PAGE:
Without Borders XV Artist Spotlight: Alicia Champlin
Without Borders XV: Between You and Me will be open 17th The festival will showcase the work of UMaine Intermedia MFA candidates Alicia Champlin, Kate Dawson, Eleanor Kipping and Wade Warman. Between You and Me will run from May 17th to June 30th with an opening reception on Thursday, May 17th at 5:00 p.m. at Lord Hall Gallery. The opening reception will also be followed by a performance by Alicia Champlin in the Innovative Media Research and Commercialization Center AP/PE Space at 7:30 p.m. withoutbordersfest.com
Artist Spotlight: Alicia Champlin
Alicia Champlin is based in Orono, Maine, having also made homes of Portland, Maine; Boston, Massachusetts; Tokyo, Japan; and the American deep South. However, she is most at home while traveling the world in search of new experiences (and buried treasure). She is currently located in Orono, Maine, with frequent trips to Barcelona, while on the final stretch to defending her MFA thesis this summer.
Champlin has exhibited nationally and internationally, including solo shows in Orono (Maine, USA) and Barcelona (Spain). In addition to performing, she also presents her research and custom interfaces in hands-on workshops and demonstrations of open-source technologies.
Drawing upon an academic background in Critical Methodologies and Japanese/Buddhist Art History, and a professional history in data processing and web technologies, Champlin joined the University of Maine’s Intermedia MFA program in 2015. Much of Champlin’s research prior to 2015 centered around pilgrimage, travel, and landscape as ways to communicate identity and make sense of our social environments. Aiming to be more than a tourist, she has visited sacred and secular destinations, followed pilgrimage routes, and taken on the role of pilgrim, seeker, and pathfinder.
Since beginning her MFA studies, Champlin’s research & creative practices have come to focus on feedback-driven, generative systems in pursuit of the phenomenological intersection of networked communication and identity. Drawing influence from the provocations of Alvin Lucier, Nam June Paik, Marina Abramović, and mentor N.B.Aldrich, her work aims to explore issues of agency, authorship, neutrality, and truth with process-based, interactive methodologies.
Currently, Champlin is working with biometric data as an interventionary control mechanism in live video and audio feedback loops. During her 2017 residency at Hangar Interactive Labs, she developed EEG and ECG instruments with Max/MSP for use in generative performance installations.
In 2006, I completed the ‘Shikoku 88’ pilgrimage in Japan. By forcing me to learn an entirely new way of navigating the world, this seven-week walking experience changed the way I think about how people perceive and participate in the construction of their language, culture, environment, and selfhood. My research places these questions of perception and participation in the context of the communication networks and feedback loops of our contemporary systems-based paradigm. My recent artworks have explored themes of signal transfer, meaning-making, self-regulating networks, and hive mind intelligence with the aim of raising questions about how we perceive our Selves and our surroundings.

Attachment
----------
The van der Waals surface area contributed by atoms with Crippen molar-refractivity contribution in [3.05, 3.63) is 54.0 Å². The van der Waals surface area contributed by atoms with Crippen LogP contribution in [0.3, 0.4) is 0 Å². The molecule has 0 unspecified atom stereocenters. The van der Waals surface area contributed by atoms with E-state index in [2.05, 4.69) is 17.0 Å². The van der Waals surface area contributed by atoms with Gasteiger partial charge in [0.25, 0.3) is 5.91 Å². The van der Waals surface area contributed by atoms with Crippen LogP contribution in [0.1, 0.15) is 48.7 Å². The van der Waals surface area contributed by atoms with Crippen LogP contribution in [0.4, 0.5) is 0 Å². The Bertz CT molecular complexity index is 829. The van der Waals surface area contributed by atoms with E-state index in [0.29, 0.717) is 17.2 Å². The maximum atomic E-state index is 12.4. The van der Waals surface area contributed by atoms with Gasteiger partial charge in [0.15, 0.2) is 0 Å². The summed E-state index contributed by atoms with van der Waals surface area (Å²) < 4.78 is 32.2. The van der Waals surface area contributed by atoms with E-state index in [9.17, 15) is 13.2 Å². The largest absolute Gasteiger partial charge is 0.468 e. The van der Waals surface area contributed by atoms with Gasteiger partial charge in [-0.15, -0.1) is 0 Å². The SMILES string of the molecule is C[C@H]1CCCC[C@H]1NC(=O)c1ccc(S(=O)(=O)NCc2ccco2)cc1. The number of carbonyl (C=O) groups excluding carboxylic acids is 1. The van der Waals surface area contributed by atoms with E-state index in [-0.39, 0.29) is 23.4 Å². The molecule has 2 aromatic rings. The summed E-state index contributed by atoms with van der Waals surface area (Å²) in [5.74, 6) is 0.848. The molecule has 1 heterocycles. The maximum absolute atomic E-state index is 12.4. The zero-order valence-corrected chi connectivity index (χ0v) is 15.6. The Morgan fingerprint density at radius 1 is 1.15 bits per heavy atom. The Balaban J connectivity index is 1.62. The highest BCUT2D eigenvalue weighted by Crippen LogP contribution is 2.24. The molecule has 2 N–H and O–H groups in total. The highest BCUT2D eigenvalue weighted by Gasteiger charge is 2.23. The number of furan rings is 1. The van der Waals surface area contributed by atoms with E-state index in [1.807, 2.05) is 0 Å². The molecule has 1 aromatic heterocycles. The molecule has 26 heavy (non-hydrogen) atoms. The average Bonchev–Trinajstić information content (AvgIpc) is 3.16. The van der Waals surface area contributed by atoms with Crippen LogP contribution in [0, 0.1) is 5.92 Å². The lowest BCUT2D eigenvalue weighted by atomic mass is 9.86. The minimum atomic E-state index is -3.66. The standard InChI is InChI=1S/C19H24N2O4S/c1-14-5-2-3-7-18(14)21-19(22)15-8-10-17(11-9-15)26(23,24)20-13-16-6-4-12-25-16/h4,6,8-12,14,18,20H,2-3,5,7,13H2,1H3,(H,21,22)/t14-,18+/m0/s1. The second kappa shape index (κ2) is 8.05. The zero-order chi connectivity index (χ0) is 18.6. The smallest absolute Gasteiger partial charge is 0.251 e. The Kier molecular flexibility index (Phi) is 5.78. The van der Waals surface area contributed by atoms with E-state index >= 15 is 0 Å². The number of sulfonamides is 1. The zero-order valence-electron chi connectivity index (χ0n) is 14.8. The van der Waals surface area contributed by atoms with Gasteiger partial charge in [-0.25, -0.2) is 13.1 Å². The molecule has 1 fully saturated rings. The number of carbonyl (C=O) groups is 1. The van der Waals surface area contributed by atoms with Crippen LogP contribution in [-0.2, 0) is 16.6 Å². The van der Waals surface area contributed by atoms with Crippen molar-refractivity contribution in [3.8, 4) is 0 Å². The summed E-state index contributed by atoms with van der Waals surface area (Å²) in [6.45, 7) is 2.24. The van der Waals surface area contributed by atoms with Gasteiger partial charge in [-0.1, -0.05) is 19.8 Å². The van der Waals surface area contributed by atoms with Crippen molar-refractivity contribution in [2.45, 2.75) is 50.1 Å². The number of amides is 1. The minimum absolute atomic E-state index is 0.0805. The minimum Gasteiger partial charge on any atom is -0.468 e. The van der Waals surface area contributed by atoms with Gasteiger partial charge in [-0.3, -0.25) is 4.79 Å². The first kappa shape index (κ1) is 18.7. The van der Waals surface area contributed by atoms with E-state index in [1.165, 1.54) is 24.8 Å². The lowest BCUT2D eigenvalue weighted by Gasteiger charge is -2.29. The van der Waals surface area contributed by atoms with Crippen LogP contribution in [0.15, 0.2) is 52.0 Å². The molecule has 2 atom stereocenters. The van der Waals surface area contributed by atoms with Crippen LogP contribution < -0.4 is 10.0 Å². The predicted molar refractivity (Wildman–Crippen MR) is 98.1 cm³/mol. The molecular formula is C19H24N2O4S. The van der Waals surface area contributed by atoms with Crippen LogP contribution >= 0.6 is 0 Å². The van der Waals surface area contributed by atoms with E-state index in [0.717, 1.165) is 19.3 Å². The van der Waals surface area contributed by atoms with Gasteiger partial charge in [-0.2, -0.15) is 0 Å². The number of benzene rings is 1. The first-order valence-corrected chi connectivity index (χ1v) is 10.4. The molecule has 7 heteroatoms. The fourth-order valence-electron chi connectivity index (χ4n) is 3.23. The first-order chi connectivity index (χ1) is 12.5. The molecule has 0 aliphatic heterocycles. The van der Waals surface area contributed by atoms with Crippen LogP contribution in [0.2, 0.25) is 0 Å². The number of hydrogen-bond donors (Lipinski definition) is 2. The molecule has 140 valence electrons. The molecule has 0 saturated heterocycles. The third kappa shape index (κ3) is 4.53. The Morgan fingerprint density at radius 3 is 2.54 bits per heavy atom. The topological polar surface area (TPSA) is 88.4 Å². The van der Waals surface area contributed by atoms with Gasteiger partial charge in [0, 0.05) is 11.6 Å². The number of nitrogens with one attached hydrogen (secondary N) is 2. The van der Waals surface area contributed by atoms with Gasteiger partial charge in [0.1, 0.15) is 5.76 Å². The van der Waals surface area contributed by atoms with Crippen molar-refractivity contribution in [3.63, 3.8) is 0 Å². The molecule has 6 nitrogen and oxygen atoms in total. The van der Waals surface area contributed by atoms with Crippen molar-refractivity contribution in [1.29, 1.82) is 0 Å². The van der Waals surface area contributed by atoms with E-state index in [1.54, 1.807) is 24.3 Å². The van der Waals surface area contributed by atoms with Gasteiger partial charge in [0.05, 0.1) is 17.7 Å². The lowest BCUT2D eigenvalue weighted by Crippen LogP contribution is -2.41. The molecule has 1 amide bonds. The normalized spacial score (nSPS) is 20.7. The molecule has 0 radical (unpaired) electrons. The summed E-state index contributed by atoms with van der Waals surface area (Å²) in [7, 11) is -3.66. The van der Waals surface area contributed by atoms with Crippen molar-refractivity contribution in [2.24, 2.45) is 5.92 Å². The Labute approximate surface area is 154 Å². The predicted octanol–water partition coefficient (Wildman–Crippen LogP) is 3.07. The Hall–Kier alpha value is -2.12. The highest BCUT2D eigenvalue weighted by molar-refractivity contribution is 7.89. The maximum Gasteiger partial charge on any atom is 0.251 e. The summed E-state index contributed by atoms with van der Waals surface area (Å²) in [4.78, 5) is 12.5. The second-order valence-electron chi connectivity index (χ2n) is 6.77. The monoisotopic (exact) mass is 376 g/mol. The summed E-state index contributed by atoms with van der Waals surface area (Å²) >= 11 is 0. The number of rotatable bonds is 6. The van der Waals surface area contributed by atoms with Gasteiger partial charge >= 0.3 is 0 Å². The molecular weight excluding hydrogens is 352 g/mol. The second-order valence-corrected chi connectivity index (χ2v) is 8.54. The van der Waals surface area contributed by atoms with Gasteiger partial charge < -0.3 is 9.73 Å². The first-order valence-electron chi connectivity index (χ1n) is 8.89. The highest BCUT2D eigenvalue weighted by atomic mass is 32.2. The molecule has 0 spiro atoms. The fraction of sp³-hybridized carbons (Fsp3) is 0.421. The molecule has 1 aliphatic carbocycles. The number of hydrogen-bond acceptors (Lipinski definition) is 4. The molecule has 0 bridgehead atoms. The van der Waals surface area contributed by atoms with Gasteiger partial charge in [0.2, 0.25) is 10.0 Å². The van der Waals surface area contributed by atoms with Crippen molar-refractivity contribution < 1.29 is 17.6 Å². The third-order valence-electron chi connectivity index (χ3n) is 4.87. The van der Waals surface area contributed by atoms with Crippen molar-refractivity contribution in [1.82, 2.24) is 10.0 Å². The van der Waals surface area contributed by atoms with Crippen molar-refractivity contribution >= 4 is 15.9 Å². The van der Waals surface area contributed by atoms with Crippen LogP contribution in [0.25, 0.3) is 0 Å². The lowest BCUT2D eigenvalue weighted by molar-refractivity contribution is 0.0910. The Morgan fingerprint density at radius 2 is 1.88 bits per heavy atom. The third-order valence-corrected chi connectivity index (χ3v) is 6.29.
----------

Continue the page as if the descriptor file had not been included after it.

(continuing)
I choose to work with generative systems because this is a framework which allows me to focus my creative practice on process, so that my compositions become an actualization of the inquiry and the final output is an emergent/indeterminate result of the composition. Generative systems speak directly to the paradigm in which my questions exist. Within this experimental framework, I am able to integrate a wide variety of different media (electronics, video, sound, performance, installation) and modes of thinking (eastern, western, aesthetic, academic, intuitive) to compose systems that operate across multiple conceptual landscapes and self-articulate their own questions (and sometimes answers).
My research takes shape in refining the fundamental questions of my practice. Ideas, concepts, and materials are tested against these questions to make sure that their inherited histories, aesthetic frameworks, and symbolic content all directly support the inquiry. Metaphor is to be avoided and a reductionist rubric is applied to every design decision to minimize semiotic pollution. The resulting system is ideally the simplest, most literal embodiment of the problem, which is then free to generate its own complexity, modeling the behavior of real-world networks and feedback loops.
Some recurring themes in my work include artificial life modeling, social media, biohacking, zen philosophy, agency and authorship. As I weave these threads together with networked communication as a model, the systematic outcome is the evolution and emergence of a generative performance practice.
Visit aliciachamplin.cartographile.com/ to learn more about Alicia’s work.
Alicia Champlin, I Am Sitting